The U.S. Army Corps of Engineers’ Savannah District is recommending removal of the training wall in the Savannah River which runs roughly down the center of the river for more than a mile through Augusta, Georgia, and North Augusta, South Carolina.
The underwater wall was built in the early 20th century to aid commercial navigation.
Commercial traffic on the Savannah River ended in 1979 and the training wall now serves no federal purpose. The submerged wall and sediment deposited behind it form an obstruction to recreational boaters and other users in the section of the river running through the two cities.
The training wall runs from just downstream of 8th Street to 1,800 feet downstream of the Boathouse Community Center, said USACE.
“By removing the training wall and its associated navigation features (Alternative 2), associated risks to recreationists and their watercraft and special events would be eliminated. New recreational opportunities would be made available with the full width of the river unobstructed,” according to the executive summary of the Corps’ study.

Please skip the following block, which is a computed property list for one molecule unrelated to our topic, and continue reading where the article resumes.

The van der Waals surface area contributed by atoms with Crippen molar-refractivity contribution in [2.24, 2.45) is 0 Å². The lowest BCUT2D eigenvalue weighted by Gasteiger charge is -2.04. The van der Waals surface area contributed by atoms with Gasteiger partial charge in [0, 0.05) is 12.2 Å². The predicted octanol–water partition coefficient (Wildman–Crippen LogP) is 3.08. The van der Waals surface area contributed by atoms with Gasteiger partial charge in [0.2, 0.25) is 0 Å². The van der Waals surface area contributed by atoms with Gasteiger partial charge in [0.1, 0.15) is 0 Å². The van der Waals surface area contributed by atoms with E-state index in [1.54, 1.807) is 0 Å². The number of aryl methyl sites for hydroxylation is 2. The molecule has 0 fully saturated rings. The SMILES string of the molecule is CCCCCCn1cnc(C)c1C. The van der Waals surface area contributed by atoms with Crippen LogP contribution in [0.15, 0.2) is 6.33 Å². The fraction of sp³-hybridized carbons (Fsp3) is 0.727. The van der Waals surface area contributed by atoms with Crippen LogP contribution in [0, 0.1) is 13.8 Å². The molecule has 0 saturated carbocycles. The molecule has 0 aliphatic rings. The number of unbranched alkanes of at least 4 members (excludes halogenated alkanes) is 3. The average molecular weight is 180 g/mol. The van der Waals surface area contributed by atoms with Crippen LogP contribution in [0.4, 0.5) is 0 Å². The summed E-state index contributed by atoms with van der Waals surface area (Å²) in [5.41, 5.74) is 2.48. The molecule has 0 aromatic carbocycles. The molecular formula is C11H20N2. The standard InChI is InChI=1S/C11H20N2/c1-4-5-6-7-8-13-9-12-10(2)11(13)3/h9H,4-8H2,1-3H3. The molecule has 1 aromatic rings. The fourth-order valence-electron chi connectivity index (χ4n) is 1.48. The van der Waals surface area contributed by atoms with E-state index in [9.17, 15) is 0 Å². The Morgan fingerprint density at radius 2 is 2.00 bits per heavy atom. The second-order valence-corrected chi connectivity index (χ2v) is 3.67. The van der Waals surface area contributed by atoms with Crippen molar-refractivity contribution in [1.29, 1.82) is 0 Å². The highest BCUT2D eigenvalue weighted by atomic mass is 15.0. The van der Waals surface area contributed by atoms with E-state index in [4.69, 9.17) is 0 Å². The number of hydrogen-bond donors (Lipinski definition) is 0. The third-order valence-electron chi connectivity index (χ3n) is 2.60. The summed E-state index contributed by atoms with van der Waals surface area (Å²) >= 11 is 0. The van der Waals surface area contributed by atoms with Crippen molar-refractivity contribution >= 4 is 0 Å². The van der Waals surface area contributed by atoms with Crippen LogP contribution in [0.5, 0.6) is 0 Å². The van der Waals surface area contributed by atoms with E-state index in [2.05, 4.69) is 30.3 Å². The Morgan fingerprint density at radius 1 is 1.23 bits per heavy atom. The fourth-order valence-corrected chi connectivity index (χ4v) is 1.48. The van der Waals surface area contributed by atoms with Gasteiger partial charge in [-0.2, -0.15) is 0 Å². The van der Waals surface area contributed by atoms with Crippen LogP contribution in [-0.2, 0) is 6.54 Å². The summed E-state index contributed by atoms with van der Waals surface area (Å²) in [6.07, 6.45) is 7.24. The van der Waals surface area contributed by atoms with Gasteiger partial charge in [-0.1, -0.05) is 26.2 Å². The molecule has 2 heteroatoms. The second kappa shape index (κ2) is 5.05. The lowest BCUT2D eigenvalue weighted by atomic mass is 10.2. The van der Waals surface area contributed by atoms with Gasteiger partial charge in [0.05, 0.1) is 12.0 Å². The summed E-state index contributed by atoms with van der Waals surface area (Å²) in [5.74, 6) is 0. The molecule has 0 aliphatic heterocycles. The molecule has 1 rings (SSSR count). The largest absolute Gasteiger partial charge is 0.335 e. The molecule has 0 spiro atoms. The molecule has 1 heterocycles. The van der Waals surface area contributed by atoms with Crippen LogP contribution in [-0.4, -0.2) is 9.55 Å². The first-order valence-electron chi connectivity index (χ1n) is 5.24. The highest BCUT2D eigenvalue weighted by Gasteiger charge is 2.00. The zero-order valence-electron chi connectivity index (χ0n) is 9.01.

“Removal of the training wall would eliminate all risks, limitations, and economic losses associated with it being an obstruction to recreational navigation and special events. Also, the re-established, unobstructed natural river would provide new opportunities for recreational navigation that otherwise would not exist with the training wall,” the summary stated.
The public will have 30 days to comment on the Tentatively Selected Plan.